3/8" SDS drills faster than 1/4" SDS

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Banquo

climber
Amerricka
Topic Author's Original Post - Jul 25, 2013 - 06:55pm PT
So the wife is working late so I went down to the garage and got out two brand new SDS bits and two brand new drill holders. I sharpened both bits to a similar shape. The 1/4" bit is a DeWalt made in Germany. The 3/8" bit is a Makita made in Japan. I whacked the 3/8" drill 40 times then hit the 1/4" drill 40 times, repeat, repeat, etc. After every 80 whacks I cleaned the holes. I used a heavier hammer than my usual Yosemite hammer. Hard granite block.

After I got some depth, I started measuring the depth to the deepest part of the hole.

Turns out the 3/8" bit went 118% as fast as the 1/4" bit. I think a 1/4" hole is only faster because you don't have to drill so deep.

3/8" bit went 0.00321 inches per whack
1/4" bit went 0.00271 inches per whack

A 2.5" x 3/8" hole takes 623 whacks
A 1.25" x 1/4" hole takes 461 whacks

Boy, those are nice drill holders.

Credit: Banquo
Credit: Banquo
Credit: Banquo
Credit: Banquo
Credit: Banquo
Credit: Banquo
Ron Anderson

Trad climber
Soon to be Nipple suckling Liberal
Jul 25, 2013 - 07:00pm PT
maybe its the larger cutting surface of the 3/8??
Salamanizer

Trad climber
The land of Fruits & Nuts!
Jul 25, 2013 - 07:04pm PT
Yep, after hand drilling hundreds of holes I've figured this one out myself. My theory is that the 3/8 in bit allows for looser tolerances, thus giving room for larger chips to be removed with every blow along with allowing more material to be self cleaned by the rotation of the bit.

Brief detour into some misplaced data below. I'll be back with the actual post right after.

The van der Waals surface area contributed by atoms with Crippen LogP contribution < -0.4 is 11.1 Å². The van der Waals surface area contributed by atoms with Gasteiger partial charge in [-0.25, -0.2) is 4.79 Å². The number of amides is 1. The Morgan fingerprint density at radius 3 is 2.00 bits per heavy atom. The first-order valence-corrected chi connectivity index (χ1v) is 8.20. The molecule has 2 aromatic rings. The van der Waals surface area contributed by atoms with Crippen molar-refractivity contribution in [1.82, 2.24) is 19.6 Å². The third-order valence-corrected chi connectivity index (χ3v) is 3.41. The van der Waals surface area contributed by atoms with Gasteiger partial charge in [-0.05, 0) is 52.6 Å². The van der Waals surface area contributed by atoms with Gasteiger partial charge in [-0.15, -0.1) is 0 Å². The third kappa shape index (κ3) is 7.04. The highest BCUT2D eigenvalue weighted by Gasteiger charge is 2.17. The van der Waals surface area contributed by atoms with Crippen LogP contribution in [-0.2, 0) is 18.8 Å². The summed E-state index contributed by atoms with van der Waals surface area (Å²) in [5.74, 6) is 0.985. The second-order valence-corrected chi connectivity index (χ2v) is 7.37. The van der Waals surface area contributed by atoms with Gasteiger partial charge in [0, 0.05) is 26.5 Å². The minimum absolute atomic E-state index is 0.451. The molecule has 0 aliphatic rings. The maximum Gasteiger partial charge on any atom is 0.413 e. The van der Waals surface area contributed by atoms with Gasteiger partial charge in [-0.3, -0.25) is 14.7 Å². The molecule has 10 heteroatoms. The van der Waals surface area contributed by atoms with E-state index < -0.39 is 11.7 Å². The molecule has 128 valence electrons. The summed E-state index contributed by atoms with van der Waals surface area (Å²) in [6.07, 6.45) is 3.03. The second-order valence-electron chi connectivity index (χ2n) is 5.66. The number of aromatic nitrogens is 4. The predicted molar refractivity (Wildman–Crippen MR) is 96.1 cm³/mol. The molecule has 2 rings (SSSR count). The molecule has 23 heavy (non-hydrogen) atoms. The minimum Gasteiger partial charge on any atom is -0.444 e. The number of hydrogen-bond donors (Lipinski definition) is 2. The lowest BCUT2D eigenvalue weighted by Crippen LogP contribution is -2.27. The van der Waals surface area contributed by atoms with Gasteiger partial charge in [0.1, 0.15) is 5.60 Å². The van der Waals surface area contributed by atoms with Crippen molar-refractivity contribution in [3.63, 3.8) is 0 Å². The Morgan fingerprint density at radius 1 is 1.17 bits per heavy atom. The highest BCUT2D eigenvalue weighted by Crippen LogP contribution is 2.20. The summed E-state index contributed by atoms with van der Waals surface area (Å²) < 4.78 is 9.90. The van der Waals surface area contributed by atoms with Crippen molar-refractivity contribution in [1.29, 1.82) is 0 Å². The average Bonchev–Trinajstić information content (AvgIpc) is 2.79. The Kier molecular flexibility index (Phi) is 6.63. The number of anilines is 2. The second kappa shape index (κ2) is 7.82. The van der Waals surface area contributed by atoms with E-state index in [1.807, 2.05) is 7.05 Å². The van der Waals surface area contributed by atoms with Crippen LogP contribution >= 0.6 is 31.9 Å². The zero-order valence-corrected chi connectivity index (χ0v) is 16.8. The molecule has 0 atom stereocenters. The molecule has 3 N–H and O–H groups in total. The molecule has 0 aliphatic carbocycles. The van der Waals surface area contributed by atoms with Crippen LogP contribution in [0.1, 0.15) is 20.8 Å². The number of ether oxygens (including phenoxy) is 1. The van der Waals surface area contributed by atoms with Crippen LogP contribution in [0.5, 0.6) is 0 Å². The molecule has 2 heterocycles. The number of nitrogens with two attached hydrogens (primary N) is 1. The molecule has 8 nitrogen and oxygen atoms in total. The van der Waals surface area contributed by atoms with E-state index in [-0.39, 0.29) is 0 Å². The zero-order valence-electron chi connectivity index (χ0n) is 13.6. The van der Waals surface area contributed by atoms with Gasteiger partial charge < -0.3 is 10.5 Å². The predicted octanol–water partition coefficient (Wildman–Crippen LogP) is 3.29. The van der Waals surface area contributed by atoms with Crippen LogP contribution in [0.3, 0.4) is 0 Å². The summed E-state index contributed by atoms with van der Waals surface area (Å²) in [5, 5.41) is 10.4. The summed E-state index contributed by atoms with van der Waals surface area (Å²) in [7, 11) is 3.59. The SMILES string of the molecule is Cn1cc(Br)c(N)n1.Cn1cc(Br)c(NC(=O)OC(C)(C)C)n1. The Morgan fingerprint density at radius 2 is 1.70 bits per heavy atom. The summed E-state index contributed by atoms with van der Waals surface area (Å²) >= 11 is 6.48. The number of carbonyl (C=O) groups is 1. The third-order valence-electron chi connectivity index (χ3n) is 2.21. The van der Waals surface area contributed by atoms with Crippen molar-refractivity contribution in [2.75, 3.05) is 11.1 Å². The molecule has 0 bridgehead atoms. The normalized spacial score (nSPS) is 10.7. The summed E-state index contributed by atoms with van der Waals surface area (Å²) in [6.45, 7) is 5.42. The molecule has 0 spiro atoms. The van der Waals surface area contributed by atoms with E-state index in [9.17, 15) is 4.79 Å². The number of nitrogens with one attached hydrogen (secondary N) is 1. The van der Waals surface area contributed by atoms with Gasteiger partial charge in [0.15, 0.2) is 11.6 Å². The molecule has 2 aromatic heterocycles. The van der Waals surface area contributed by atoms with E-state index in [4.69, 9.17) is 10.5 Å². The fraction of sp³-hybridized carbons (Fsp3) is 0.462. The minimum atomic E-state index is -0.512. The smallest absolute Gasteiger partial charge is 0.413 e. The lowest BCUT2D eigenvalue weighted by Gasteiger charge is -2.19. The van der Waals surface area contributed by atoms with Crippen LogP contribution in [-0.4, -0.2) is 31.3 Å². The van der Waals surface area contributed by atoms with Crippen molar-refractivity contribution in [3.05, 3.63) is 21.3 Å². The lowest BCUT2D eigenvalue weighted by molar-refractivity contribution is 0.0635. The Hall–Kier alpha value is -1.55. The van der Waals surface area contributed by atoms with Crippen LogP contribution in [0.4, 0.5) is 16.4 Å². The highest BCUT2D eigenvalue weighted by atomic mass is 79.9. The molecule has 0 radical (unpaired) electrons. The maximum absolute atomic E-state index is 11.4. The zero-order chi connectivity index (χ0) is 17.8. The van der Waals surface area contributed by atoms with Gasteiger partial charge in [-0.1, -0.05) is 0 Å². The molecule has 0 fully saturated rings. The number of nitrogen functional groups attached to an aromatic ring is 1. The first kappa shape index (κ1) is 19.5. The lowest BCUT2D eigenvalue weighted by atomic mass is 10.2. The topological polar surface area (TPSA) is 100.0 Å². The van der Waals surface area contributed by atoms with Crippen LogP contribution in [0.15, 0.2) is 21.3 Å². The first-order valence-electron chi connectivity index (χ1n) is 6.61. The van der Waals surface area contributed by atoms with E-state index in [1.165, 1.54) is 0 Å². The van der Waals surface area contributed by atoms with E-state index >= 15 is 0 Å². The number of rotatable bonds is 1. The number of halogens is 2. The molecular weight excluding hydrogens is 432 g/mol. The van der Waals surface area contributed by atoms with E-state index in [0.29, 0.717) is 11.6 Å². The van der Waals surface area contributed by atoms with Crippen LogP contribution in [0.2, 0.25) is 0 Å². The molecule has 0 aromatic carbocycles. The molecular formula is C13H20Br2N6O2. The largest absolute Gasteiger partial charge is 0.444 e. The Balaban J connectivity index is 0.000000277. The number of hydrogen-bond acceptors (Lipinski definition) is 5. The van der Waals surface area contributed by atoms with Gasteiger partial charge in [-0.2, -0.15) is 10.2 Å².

Just a theory, but to the same depth, 3/8 in definately drills faster than 1/4 in. Thats fact! 1/4 inch just goes in quicker in a pinch because I'm only drilling to 1 1/2 depth instead of 2 1/4 with the 3/8.

Interesting stuff eh.

I still think a modified SDS drills at least as fast as an HSS. But you only have to sharpen the SDS about every 12 holes or so. Doubt you'd get that far with HSS.

Edited to add: You're only getting about 2" with 600 blows? I was used to getting about 2 3/8 with about 600 blows using an unmodified SDS bit.
After slight modification I'm getting the same depth with about 450 blows.
ruppell

climber
Jul 25, 2013 - 07:06pm PT
Maybe it's more force being applied on the hammer swings. To get it truly accurate you would have to use the same amount of force on each swing. Something a human will never be able to do. It is a really interesting test though. I like salamans theory about it. And yes those drill holders are sweet.
Ron Anderson

Trad climber
Soon to be Nipple suckling Liberal
Jul 25, 2013 - 07:07pm PT
of course time can also be slightly modified,, especially on those freaky-deeky leads where yur EXTRA inspired to get sumpn in QUICK LOL! I remember tapping a 1/4 in NOOOOO time once.
Salamanizer

Trad climber
The land of Fruits & Nuts!
Jul 25, 2013 - 07:09pm PT
You'd have to get an adverage after hundreds of holes to be somewhat accurate in your data, which is more or less what I've done.

I actually count every hole I drill. Nothing else to do I suppose. Is that freaky/wierd?
Evel

Trad climber
Nedsterdam CO
Jul 25, 2013 - 07:11pm PT
It sure didn't seem faster Tuesday! I wasn't counting though. Did put in two 3/8x3" top anchor bolts in about 20 mins with my rig which is a modified spline drive to SDS adapter.

Nice drill holders Dude.

How are you sharpening carbide bits?
Ron Anderson

Trad climber
Soon to be Nipple suckling Liberal
Jul 25, 2013 - 07:11pm PT
Sal,, yes that is weird..;-)